The United Nations Environment Programme (UNEP) recently set their attention to tracking the causes and consequences of destructive ecosystem change. The Busan outcome is a blueprint for international governance with an ultimate goal of a IPCC-like agency, the IPBES. However, because the Busan outcome is a blueprint for governance and not for science, the authors offer some thoughts on how the science will unfold in this context.
Four functions identified in the Buscan outcome as key roles of the IPBES
(b) “perform regular and timely assessments of knowledge on biodiversity and ecosystem services and their interlinkages, which should include comprehensive global, regional, and, as necessary, sub-regional assessments and thematic issues at appropriate scales and new topics identified by science,”
(c) “support policy formulation and implementation,” and(d) “prioritize key capacity-building needs to improve the science-policy interface….”
The authors argue that in light of these four functional operations of IPBES, the science should be directed to reflect real policy options, scenarios, and outcomes. In other words, models of ecosystem service and biodiversity changes should be built around real world policy options and what outcomes will result from competing options. The authors draw support to this conclusion from the Global Biodiversity Assessment (GBA), the Millenium Ecosystem Assessment (MA). Similarly, in assessments that are independent of existing policy decisions, the science should generally offer various options and paths to mitigating the potentially destructive outcomes.
Next, the authors deal with issues of scale. Primarily, an important consideration of scale in this scientific work will be that it, “be undertaken at the smallest geographical scale consistent with capturing all relevant effects of the biophysical and social processes involved”. I think that it is inherent in this statement that in most all cases, analyses will need to be performed over numerous geographic and temporal scales in order to capture the effects in any particular area. This is going to require enormous amounts of data. One identified source would be GEO BON, however, GEO BON as of now does not collect socioeconomic observations. I think this fact can be extended to many large data collection and aggregation projects to date, they strangely still fail to correctly weight the anthropocentric importance in global monitoring systems.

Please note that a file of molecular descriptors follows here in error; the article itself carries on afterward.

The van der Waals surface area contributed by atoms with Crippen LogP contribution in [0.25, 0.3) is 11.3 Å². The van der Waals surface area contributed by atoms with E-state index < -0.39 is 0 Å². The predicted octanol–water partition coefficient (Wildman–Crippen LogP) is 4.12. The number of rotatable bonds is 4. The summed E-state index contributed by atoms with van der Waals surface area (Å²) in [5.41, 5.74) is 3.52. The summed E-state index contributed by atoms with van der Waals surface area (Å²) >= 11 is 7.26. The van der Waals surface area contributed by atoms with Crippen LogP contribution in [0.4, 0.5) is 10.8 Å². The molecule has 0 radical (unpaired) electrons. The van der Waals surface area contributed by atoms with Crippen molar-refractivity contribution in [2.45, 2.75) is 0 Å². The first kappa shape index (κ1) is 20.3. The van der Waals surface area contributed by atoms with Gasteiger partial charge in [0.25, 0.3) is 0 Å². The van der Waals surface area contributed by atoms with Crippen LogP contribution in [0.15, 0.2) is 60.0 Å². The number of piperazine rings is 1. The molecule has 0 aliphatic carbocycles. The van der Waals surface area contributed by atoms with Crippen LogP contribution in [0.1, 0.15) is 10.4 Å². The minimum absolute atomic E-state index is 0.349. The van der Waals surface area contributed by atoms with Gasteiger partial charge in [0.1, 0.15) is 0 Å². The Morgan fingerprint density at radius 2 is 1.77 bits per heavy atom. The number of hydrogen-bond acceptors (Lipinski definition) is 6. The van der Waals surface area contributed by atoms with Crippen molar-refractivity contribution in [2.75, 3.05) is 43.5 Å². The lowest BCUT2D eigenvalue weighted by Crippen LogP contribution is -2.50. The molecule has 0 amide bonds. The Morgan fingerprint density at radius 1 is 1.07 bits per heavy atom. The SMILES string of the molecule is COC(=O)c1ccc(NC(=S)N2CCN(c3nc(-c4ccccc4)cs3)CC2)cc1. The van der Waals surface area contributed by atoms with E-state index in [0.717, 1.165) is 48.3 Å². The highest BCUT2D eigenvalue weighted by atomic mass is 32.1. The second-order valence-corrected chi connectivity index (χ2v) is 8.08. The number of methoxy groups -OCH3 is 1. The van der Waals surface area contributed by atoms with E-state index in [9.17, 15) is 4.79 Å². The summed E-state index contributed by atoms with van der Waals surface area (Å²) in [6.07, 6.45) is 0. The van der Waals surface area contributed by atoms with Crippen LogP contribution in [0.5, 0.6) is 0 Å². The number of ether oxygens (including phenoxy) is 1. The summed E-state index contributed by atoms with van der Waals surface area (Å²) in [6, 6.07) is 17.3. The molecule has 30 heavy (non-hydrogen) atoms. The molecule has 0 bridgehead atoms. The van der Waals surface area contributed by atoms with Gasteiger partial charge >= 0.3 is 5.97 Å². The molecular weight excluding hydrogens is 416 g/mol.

A major shortcoming in current work is in assigning value to the components of ecosystem services and biodiversity. The authors point out that while the MA was able to record changes in ecosystem services, they were unsuccessful at assigning a value to those changes. A key role of IPBES will be to bring in data from sources otherwise not directly linked to the primary science being performed to begin deriving and measuring those values.
The authors close by stating that the IPBES will only be as strong as the science that underlies it, but also that the IPBES will be most successful if used to coordinate the scientific effort around key areas, including scale, scope, and questions being answered such that real world decisions can be made from that science.
The paper will provide a good foundation from which the IPBES can clearly define their relationship with the underlying science. However, in my opinion, it still comes just short of stating the importance of common publishing data repositories and data discovery tools. They say, “Although it is important to strengthen assessments, including the tools of synthesis, all assessments are ultimately only as strong as the supporting science.” I would go further, and say that the long-term strength of that science will be directly based on the strength of the tools of syntheses, discovery, and reuse.